Ah, the tomato (or tobacco) hornworm! You have to find them first, which is very difficult since they are the exact same color as the tomato stalks they are eating. Then pluck them off and kill them (sorry!). I think next year I am going to plant things I have a hard time finding in organic form at the farmers market, like bok choy, fennel, poblanos, broccoli, cauliflower, carrots and the like, and just buy the things that are common at the market.
I just shared what might be our only tomato of the season tonight! We have several healthy looking tomato plants, but none of them are sporting flowers at this late point in the game. Perhaps we'll get some zucchini? The deer, groundhogs, and raccoons have loved all of our collards and kale on offer. But like you said, at least there's the farmers market! :)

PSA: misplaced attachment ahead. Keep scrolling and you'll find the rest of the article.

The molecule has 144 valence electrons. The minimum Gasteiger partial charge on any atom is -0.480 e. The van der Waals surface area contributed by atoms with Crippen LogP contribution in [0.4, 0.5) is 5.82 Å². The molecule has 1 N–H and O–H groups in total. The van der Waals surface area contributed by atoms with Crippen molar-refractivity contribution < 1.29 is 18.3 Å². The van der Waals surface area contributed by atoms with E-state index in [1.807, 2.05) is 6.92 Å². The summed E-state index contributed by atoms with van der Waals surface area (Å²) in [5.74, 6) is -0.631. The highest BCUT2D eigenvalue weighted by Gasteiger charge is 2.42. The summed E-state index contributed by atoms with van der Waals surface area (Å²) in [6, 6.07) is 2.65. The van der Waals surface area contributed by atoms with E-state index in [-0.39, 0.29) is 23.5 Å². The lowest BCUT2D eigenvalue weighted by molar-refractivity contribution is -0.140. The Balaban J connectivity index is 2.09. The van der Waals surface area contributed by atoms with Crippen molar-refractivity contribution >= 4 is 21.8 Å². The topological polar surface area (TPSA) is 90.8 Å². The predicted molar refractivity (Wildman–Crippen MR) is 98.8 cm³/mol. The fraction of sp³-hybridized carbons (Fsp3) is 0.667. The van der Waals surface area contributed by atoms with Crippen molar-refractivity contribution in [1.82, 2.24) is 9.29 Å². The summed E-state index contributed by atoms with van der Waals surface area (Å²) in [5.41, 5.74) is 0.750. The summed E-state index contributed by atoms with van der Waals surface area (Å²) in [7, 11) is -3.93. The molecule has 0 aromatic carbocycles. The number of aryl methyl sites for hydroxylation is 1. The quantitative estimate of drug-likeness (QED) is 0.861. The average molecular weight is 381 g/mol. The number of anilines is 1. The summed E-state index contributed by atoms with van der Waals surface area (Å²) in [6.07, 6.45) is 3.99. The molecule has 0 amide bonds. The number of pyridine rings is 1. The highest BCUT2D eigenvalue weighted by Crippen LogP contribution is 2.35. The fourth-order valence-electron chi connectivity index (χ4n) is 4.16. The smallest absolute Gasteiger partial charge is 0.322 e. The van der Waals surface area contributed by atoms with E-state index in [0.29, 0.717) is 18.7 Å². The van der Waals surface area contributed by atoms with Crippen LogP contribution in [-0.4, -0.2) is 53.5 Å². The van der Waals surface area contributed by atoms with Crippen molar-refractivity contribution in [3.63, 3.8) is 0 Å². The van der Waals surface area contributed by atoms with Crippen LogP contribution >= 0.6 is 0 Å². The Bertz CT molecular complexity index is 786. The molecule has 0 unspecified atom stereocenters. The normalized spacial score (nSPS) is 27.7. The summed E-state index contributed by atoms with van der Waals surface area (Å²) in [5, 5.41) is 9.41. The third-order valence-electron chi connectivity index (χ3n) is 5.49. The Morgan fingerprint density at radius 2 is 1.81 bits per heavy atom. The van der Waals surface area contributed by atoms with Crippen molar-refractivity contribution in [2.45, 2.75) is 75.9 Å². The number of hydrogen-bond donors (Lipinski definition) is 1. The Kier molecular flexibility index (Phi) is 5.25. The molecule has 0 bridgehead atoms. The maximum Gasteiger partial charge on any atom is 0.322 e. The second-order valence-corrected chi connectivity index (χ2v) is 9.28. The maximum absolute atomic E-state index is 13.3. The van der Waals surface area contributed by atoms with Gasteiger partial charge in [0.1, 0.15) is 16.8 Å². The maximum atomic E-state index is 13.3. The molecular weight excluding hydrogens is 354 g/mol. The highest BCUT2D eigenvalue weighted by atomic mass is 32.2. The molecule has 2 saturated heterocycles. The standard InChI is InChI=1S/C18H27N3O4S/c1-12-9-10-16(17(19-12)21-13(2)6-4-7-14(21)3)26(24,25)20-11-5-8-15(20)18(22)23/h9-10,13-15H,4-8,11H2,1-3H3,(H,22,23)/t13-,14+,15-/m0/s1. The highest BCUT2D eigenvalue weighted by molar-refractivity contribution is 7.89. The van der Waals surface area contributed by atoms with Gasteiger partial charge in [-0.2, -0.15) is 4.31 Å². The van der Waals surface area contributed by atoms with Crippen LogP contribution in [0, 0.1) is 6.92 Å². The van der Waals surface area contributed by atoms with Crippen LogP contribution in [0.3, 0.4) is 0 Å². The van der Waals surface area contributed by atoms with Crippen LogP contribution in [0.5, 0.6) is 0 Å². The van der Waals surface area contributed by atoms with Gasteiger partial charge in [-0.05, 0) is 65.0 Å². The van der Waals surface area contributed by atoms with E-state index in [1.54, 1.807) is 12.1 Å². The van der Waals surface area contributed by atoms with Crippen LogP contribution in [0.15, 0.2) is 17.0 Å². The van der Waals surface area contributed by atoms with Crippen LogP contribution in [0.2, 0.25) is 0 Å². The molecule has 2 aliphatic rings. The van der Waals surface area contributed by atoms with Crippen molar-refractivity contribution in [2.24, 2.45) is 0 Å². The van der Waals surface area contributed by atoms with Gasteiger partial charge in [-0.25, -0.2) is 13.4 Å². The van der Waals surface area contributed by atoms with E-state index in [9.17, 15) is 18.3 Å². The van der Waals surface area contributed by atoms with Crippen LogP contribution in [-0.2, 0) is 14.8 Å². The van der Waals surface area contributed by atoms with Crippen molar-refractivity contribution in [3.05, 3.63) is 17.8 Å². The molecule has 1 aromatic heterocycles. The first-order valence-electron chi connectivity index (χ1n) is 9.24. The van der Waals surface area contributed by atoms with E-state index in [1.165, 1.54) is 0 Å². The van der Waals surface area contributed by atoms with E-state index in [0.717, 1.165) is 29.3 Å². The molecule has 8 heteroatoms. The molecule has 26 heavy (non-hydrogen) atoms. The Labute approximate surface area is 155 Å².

I hear you! This was not a great tomato year for me, but I'm really excited about my ladypeas/crowder peas that are growing in abundance.
Every year I pin my hopes on tomatoes and rarely get enough to make the endeavor worthwhile. Last year I thought we had it made, then within a few days all the tomatoes got blight and died. We're hoping for at least a basket full this season, but they're still green so it can go either way. Gardening has many twists and turns. Thanks for sharing your story!
Oh no! Well, at least it was a well fed little critter. Too bad you can't come to an agreement where he only munches on the one tomato and leaves you the rest!